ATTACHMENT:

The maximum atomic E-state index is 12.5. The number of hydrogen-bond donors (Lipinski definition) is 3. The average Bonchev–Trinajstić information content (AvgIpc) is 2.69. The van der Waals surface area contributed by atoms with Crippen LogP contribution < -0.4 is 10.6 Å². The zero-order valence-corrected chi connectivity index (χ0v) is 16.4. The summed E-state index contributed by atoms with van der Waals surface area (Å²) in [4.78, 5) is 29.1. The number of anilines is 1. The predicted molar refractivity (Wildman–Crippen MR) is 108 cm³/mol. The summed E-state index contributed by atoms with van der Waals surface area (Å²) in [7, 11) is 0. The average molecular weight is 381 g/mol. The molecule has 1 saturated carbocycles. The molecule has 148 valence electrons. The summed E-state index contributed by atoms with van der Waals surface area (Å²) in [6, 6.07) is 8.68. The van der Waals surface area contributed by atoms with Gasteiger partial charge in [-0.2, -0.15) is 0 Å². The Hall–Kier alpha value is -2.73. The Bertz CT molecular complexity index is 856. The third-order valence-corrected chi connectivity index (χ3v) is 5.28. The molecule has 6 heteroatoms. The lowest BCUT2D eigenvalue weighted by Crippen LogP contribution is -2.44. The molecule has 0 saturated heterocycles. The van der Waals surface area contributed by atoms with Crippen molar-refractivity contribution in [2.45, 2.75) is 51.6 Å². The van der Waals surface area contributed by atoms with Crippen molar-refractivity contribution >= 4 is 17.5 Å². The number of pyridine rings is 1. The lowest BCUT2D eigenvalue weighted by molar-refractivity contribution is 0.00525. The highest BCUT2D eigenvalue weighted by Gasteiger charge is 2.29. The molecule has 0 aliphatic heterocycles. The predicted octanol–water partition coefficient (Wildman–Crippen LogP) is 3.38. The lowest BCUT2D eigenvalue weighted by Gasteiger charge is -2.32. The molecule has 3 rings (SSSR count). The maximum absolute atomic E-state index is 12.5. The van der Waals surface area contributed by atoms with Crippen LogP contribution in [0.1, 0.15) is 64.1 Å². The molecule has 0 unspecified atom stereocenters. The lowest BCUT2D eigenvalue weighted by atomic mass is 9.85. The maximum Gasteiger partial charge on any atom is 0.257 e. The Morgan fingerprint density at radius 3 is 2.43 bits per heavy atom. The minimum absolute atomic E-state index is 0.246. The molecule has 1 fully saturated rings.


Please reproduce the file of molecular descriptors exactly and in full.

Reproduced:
The maximum atomic E-state index is 12.5. The number of hydrogen-bond donors (Lipinski definition) is 3. The average Bonchev–Trinajstić information content (AvgIpc) is 2.69. The van der Waals surface area contributed by atoms with Crippen LogP contribution < -0.4 is 10.6 Å². The zero-order valence-corrected chi connectivity index (χ0v) is 16.4. The summed E-state index contributed by atoms with van der Waals surface area (Å²) in [4.78, 5) is 29.1. The number of anilines is 1. The predicted molar refractivity (Wildman–Crippen MR) is 108 cm³/mol. The summed E-state index contributed by atoms with van der Waals surface area (Å²) in [7, 11) is 0. The average molecular weight is 381 g/mol. The molecule has 1 saturated carbocycles. The molecule has 148 valence electrons. The summed E-state index contributed by atoms with van der Waals surface area (Å²) in [6, 6.07) is 8.68. The van der Waals surface area contributed by atoms with Gasteiger partial charge in [-0.2, -0.15) is 0 Å². The Hall–Kier alpha value is -2.73. The Bertz CT molecular complexity index is 856. The third-order valence-corrected chi connectivity index (χ3v) is 5.28. The molecule has 6 heteroatoms. The lowest BCUT2D eigenvalue weighted by Crippen LogP contribution is -2.44. The molecule has 0 saturated heterocycles. The van der Waals surface area contributed by atoms with Crippen molar-refractivity contribution in [2.45, 2.75) is 51.6 Å². The van der Waals surface area contributed by atoms with Crippen molar-refractivity contribution >= 4 is 17.5 Å². The number of pyridine rings is 1. The lowest BCUT2D eigenvalue weighted by molar-refractivity contribution is 0.00525. The highest BCUT2D eigenvalue weighted by Gasteiger charge is 2.29. The molecule has 0 aliphatic heterocycles. The predicted octanol–water partition coefficient (Wildman–Crippen LogP) is 3.38. The lowest BCUT2D eigenvalue weighted by Gasteiger charge is -2.32. The molecule has 3 rings (SSSR count). The maximum absolute atomic E-state index is 12.5. The van der Waals surface area contributed by atoms with Crippen LogP contribution in [0.1, 0.15) is 64.1 Å². The molecule has 0 unspecified atom stereocenters. The lowest BCUT2D eigenvalue weighted by atomic mass is 9.85. The maximum Gasteiger partial charge on any atom is 0.257 e. The Morgan fingerprint density at radius 3 is 2.43 bits per heavy atom. The minimum absolute atomic E-state index is 0.246. The molecule has 1 fully saturated rings.